Randy Travis remains favorite of fans

Posted Sunday, Mar. 24, 2013  comments  Print Reprints
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FORT WORTH -- Randy Travis, the troubled country music star, is trying to move on with his life and career after a disastrous 2012 that saw two arrests in North Texas on alcohol-related charges and a third in a church parking lot fistfight.

On Saturday night, he played his first local paying gig to a big, boisterous and appreciative crowd at Billy Bob's Texas in the Historic Stockyards.

Travis looked rested but his voice was scratchy during the first song, his big hit, Diggin' Up Bones. But the veteran country singer was soon back to his old form and exercised a bit of his trademark self-deprecating humor. "How many people out there have never seen my show -- and are proud of it?" he joked, with a number of hands stretching toward the ceiling at the middle of his question.

"One of the things I've always liked about Randy Travis is that it's not just a concert, it's a show," Billy Bob's spokeswoman Pam Minick said before the show. Travis celebrated 25 years in country music last year with a tour and a 25th Anniversary Celebration CD, with duets of his hits with country greats. His current tour began March 1 and will continue through the summer.

"The shows are great; the crowds are great," said his road manager, Jeff Davis. "Randy's doing fine, in every way."

Mostly, Travis has been recording. He began work on a new album in November at a studio in Tyler, Davis said, and hopes for a late-summer release date.

The album will be Travis' interpretations of the iconic songs of his own heroes: Lefty Frizzell, Vern Gosdin, Hank Williams Sr., George Jones and Marty Robbins.

It doesn't seem that long ago to many fans that a young and lanky Travis scored big with 1982, a heartbroken ballad that dragged even young fans away from the country-pop trappings of the early 1980s. With fellow 1986 breakthrough stars like Dwight Yoakam, country took a right turn into the traditional music and themes that had always been its backbone.

The singer's high-profile legal troubles last summer played out like a forlorn country song.Travis was first arrested in February 2012 in Denton County on a public intoxication charge. He was sitting in his car in a church parking lot with a bottle of wine; police said he smelled of alcohol.

Things got worse in August, when Travis was taken into custody near his home in Tioga, after reportedly walking naked into a convenience store, wrecking his car and ending up lying in the roadway. Later, arresting officers said he threatened them.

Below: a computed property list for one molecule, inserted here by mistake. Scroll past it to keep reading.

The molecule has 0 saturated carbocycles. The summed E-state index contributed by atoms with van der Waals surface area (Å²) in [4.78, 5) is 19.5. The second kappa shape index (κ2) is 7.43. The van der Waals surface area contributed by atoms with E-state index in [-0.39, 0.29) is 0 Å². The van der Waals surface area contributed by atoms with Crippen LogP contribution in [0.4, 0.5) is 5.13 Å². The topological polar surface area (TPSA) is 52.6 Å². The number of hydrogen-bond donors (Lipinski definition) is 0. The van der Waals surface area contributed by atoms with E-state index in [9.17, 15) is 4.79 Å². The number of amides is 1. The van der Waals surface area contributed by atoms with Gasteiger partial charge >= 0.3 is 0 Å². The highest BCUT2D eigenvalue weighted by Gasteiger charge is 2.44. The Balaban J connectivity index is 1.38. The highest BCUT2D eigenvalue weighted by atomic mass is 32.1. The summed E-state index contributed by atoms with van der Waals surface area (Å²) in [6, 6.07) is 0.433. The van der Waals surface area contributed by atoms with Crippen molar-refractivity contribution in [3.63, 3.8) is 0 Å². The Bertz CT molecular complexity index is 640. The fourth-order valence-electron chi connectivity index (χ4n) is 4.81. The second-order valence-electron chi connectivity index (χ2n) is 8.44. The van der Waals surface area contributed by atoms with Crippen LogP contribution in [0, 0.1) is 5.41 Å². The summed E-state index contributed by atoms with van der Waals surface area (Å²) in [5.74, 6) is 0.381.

A few days later, he was arrested in Plano in a fight with another man in a church parking lot.

Travis pleaded guilty Jan. 31 in Sherman to driving while intoxicated in the August incident in Tioga and received probation, a fine and a suspended jail sentence. He was also sentenced to spend 30 days in an alcohol treatment facility, do 100 hours of public service and use an ignition interlock on any vehicle he drives for two years. It is unclear whether he has completed treatment.

If work is cathartic, things are better now for the country star at 53.

Travis has been seen around the area and the state recently, performing high-profile events that honor members of the military. He sang at the Cowboys Stadium memorial for slain ex-Navy Seal Chris Kyle recently, and last fall he performed for a Wounded Warriors event in Kilgore.

The Billy Bob's show Saturday night was a hotter ticket, outdoing his performance last year in ticket sales and in media interest, Minick said. And the media requests "are beyond nutty. Every photog and every publication you have ever heard of, and the TV stations. There is a ton of interest in this show."

Radio airplay has been a different story for Travis, and for better or worse, the arrests didn't change much on North Texas mainstream country radio.

"I don't know if it really did much of anything," said Smokey Rivers of 99.5 The Wolf. "It may have helped him a little bit on his live shows since he's had some attention turned on him. It's that old saying, 'There's no bad publicity.' It may have put him on people's radar again."

It was the same at country station KSCS/96.3 FM.

"We've been talking a lot and following the story, but his hits are really over 20 years old," said Mark "Hawkeye" Louis. "If you're a 30-year-old woman, Randy Travis is someone you've heard on the radio when you were in fourth grade."

Louis' chatty listeners "really wanted to talk about" Travis' August arrests, Louis said.

The station made its own popular parody of Diggin' Up Bones.

"He's part of the conversation again," Louis said. "Now he can elevate himself to that same icon level of George Jones and Merle Haggard."

Longtime fans flocked to Travis' show Saturday, just to see if he was OK and to hear his voice.

"Country audiences are pretty forgiving for the most part, as long as it's not a huge transgression," Rivers said. "That's the hallmark of country music; it's about real life."

Shirley Jinkins, 817-390-7657

Twitter: @startelegram

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